In the realm of Alzheimer’s research, it is widely acknowledged that microglia research is still in its early stages, leaving much to be discovered. Recently, microglia have emerged as pivotal players in the development of late-onset Alzheimer’s. However, their exact role within the disease mechanism is still a mystery. The groundbreaking research conducted by Li, Shen, and their team, is truly a breakthrough in how we view the function of microglia in Alzheimer’s.
Here is What we Knew:
Microglia cells, deriving from the Classical Greek terms, “micro” (small) and “glia” (glue) – are the resident immune cells of the brain. Their primary role is to surveil the microenvironment within the brain and respond to pathogens and damage. Microglia can also mediate synapse loss (a downstream effect of amyloidosis, tauopathy, inflammation, and other mechanisms occurring in Alzheimer’s. In Layman’s terms, it is most closely correlated with cognitive decline). However, they can also do the complete opposite. Microglia can worsen tau pathology (an abnormal accumulation of tau proteins in the central nervous system) and release inflammatory substances that harm neurons directly or activate neurotoxic astrocytes. There are still a lot of questions relating to the dual nature of microglia in either aiding or harming the same mechanisms. Many, however, attribute this phenomenon to aging or genetic susceptibility. As toxic amyloid species accumulate, tau pathology escalates within stressed or damaged neurons. This, in turn, prompts microglia to transform into a nonconstructive and inflammatory state. In this state, they eat synapses, secrete neurotoxic cytokines that damage neurons, and facilitate propagation in the spread of tau pathology. Microglia appears to be a double-edged sword for Alzheimer’s disease, complicating how we approach therapies specifically targeting microglia.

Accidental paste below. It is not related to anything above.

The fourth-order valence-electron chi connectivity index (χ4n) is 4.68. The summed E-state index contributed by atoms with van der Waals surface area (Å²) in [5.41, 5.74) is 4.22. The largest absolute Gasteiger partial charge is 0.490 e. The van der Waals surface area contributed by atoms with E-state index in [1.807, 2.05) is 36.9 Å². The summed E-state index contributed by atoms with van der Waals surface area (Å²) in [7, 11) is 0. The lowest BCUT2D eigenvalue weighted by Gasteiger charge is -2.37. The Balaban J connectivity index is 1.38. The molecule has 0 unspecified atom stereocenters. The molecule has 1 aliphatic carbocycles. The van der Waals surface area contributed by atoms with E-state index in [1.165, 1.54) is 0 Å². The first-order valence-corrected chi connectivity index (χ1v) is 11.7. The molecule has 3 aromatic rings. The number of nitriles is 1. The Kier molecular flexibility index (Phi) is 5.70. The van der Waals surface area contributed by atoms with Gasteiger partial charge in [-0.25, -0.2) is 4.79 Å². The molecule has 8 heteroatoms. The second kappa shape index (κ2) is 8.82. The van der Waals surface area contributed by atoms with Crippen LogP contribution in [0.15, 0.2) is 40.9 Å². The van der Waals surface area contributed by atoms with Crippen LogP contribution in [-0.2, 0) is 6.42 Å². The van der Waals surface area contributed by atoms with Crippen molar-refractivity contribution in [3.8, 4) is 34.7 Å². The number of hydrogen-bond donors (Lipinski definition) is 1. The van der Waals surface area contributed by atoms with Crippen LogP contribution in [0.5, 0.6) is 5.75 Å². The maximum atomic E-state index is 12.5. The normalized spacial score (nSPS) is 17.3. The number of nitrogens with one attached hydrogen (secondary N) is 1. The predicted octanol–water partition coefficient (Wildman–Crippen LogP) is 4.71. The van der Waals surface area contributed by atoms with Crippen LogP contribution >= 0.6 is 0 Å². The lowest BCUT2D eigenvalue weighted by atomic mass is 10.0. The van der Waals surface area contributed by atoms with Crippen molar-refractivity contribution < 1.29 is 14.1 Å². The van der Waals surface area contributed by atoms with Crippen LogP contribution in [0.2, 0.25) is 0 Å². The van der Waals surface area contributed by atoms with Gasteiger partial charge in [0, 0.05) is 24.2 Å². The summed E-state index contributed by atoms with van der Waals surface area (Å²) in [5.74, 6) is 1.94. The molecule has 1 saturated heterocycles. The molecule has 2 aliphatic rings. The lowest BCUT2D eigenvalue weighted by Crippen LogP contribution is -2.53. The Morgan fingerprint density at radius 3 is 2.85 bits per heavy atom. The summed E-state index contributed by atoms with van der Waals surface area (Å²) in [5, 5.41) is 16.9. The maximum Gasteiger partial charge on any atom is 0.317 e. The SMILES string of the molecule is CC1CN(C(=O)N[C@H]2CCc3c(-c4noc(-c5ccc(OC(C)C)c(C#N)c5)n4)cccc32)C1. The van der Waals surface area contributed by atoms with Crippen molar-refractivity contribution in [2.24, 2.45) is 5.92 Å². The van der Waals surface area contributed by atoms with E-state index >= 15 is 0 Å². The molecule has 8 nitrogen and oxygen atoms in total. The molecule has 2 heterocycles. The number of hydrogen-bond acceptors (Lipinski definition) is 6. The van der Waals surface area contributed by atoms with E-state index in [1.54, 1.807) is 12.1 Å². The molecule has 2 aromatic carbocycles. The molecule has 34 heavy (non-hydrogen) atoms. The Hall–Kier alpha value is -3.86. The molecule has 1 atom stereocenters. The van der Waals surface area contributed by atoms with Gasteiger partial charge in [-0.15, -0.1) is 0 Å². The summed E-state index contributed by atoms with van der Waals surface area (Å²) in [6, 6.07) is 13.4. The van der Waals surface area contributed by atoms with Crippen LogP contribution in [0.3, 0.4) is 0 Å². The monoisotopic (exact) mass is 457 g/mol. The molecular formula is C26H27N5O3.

This is where Li and her colleagues come in:
They began their research with 37 genetic markers associated with Alzheimer’s, concentrating on risk variants and their functional regions known as candidate cis-regulatory regions (cCRE). They employed a meticulous process called fine-mapping, scrutinizing each locus while taking into account epigenetic marks and 3D genome integration to gauge their significance in microglial function. Once they pinpointed variants likely to impact Alzheimer’s through gene regulation in microglia, they conducted CRISPR Interference (CRISPRi) screening experiments to precisely identify the regions influencing gene expression. Remarkably, they discovered that deactivating one region could affect an entire group of genes, suggesting that each region might harbor multiple genetic variants linked to Alzheimer’s. To accurately pinpoint the specific variant associated with Alzheimer’s, the team utilized a precise editing technique called prime editing, enabling them to introduce single DNA base substitutions and assess individual variant functions. Through this method, they successfully identified a specific variant responsible for the expression of TSPAN14, a protein-coding gene.
They then examined how this particular variant influences various cellular mechanisms, including the maturation of a protein called ADAM10 and the breakdown of another protein called soluble TREM2 in microglia. Notably, all three of these genes are already recognized as being associated with Alzheimer’s disease. This study illuminates the connection between this specific microglial variant and various cellular mechanisms, extending beyond the regulation of gene expression.
A Shift in Alzheimer’s Research
The study yielded significant results, uncovering 181 previously unidentified regions of interest that encompassed 308 prioritized variants. These variants, previously overlooked in their association with Alzheimer’s disease, were found to have functional implications in microglia that extend beyond the regulation of gene expression. This discovery provides a novel foundation for future research, offering a platform from which other scientists can identify further causal variants of Alzheimer’s, make accurate disease risk predictions, and formulate more effective therapeutic interventions.
Studies like this not only aid in identifying distinct microglia subsets but also uncover key molecules and variants crucial for Alzheimer’s disease progression, paving the way for innovative therapeutic approaches. These studies also serve as a valuable resource for the development of biomarkers to track disease advancement. As most microglia subsets are characterized through transcriptional profiling, it is imperative to understand their functional roles as a foundation for therapeutic strategies. Comprehending the dynamic shifts in microglia subsets throughout disease progression is vital for effective monitoring and treatment.